The overall aim of the project is to characterize the molecular mechanisms underlying the transcellular transport of Na, Cl and acid-base equivalents (ie. H, OH, HCO3) in the mammalian proximal tubule. One portion of the proposal will continue our efforts to analyze in detail the kinetics of the Na-H exchanger in rabbit cell microvillus (luminal) membrane vesicles. These studies will investigate the kinetics of interaction with internal H, Na, Li and NH4; the transport of NH4; Na-Li exchange; and whether the reaction mechanism is ping-pong or simultaneous. A second portion of the proposal will examine the biochemical features of the Na-H exchanger and will involve the use of group-specific reagents to identify the chemical group(s) at the cation binding site and to label the cation binding site, the development of a method for solubilizing the exchanger and reconstituting its activity in proteoliposomes, and the use of this reconstitution assay to monitor purification of the solubilized Na-H exchanger during protein separation procedures. A third portion of the project will evaluate the transport properties of the Cl-HCO3 exchanger that we have identified in dog renal microvillus membranes and will involve analyzing the possible modifier effects of H, the kinetics of interaction with internal and external Cl and HCO3, the specificity for other anions, and the specificity for inhibitors. A fourth portion of the proposal will examine the transport pathways for Cl, OH and HCO3 in basolateral membrane vesicles isolated from dog and rabbit kidneys. These experiments will screen for conductive pathways, anion exchange mechanisms, K-coupled transport processes and Na-coupled transport processes for Cl, OH and HCO3. Given the common transport mechanisms for Na, Cl, and acid-base equivalents that seem to operate in leaky epithelia, the proposed studies are relevant to understanding the physiology and pathophysiology not only of the proximal tubule but of many other epithelia as well. Moreover, the planned studies on the kinetics and biochemistry of the Na-H exchanger are highly relevant to cell physiology in general, given the important roles that Na-H exchangers in nonepithelial cells play in such important processes as intracellular pH regulation, cell volume regulation and regulation of cell proliferation.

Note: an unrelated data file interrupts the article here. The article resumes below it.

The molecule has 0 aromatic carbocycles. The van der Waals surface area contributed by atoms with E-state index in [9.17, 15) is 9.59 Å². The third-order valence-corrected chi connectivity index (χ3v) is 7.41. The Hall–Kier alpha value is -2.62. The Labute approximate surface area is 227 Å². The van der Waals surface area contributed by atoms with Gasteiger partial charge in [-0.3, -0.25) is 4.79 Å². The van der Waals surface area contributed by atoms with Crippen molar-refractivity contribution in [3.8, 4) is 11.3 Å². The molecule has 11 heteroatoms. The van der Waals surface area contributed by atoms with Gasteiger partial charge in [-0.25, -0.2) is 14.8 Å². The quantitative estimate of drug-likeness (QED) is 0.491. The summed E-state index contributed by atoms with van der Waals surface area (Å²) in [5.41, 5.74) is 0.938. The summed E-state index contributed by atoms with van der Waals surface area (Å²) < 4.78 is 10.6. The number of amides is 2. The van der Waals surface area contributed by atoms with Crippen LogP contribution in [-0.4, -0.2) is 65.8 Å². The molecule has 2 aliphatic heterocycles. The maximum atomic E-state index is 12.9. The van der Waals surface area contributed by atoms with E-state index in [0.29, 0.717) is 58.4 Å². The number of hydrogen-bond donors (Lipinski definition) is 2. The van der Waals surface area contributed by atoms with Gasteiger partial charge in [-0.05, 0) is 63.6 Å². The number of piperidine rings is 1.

National Institute of Health (NIH)
National Institute of Diabetes and Digestive and Kidney Diseases (NIDDK)
Research Project (R01)
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General Medicine B Study Section (GMB)
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Yale University
Schools of Medicine
New Haven
United States
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